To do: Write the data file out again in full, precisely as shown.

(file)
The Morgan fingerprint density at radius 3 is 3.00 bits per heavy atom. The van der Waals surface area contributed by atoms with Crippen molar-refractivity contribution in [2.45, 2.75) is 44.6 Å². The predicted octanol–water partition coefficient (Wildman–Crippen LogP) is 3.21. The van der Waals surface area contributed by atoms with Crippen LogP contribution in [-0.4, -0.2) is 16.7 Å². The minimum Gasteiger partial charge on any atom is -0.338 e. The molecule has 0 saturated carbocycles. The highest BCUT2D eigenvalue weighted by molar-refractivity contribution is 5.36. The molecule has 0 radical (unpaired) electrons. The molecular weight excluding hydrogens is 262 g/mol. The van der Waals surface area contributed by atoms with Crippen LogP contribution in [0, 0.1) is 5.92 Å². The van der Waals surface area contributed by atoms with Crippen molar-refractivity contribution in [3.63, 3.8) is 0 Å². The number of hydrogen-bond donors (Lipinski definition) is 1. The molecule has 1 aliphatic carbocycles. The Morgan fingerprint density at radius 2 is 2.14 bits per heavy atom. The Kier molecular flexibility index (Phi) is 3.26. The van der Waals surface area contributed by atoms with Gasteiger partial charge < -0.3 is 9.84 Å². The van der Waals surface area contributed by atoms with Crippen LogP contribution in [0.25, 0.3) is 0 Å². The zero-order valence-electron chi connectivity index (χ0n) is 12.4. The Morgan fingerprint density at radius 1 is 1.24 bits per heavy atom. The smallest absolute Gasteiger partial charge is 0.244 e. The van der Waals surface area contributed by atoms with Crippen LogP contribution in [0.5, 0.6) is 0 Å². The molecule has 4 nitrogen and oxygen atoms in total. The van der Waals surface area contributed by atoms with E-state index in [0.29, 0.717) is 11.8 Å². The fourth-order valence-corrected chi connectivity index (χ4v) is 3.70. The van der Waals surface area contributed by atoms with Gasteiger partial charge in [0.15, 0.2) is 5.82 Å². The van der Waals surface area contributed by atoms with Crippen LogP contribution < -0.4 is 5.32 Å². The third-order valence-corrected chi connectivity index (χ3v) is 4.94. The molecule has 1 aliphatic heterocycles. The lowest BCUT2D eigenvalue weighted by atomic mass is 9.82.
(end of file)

The Morgan fingerprint density at radius 3 is 3.00 bits per heavy atom. The van der Waals surface area contributed by atoms with Crippen molar-refractivity contribution in [2.45, 2.75) is 44.6 Å². The predicted octanol–water partition coefficient (Wildman–Crippen LogP) is 3.21. The van der Waals surface area contributed by atoms with Crippen LogP contribution in [-0.4, -0.2) is 16.7 Å². The minimum Gasteiger partial charge on any atom is -0.338 e. The molecule has 0 saturated carbocycles. The highest BCUT2D eigenvalue weighted by molar-refractivity contribution is 5.36. The molecule has 0 radical (unpaired) electrons. The molecular weight excluding hydrogens is 262 g/mol. The van der Waals surface area contributed by atoms with Crippen LogP contribution in [0, 0.1) is 5.92 Å². The van der Waals surface area contributed by atoms with Crippen molar-refractivity contribution in [3.63, 3.8) is 0 Å². The number of hydrogen-bond donors (Lipinski definition) is 1. The molecule has 1 aliphatic carbocycles. The Morgan fingerprint density at radius 2 is 2.14 bits per heavy atom. The Kier molecular flexibility index (Phi) is 3.26. The van der Waals surface area contributed by atoms with Gasteiger partial charge < -0.3 is 9.84 Å². The van der Waals surface area contributed by atoms with Crippen LogP contribution in [0.25, 0.3) is 0 Å². The zero-order valence-electron chi connectivity index (χ0n) is 12.4. The Morgan fingerprint density at radius 1 is 1.24 bits per heavy atom. The smallest absolute Gasteiger partial charge is 0.244 e. The van der Waals surface area contributed by atoms with Crippen LogP contribution in [0.5, 0.6) is 0 Å². The molecule has 4 nitrogen and oxygen atoms in total. The van der Waals surface area contributed by atoms with E-state index in [0.29, 0.717) is 11.8 Å². The fourth-order valence-corrected chi connectivity index (χ4v) is 3.70. The van der Waals surface area contributed by atoms with Gasteiger partial charge in [0.15, 0.2) is 5.82 Å². The van der Waals surface area contributed by atoms with Crippen LogP contribution < -0.4 is 5.32 Å². The third-order valence-corrected chi connectivity index (χ3v) is 4.94. The molecule has 1 aliphatic heterocycles. The lowest BCUT2D eigenvalue weighted by atomic mass is 9.82.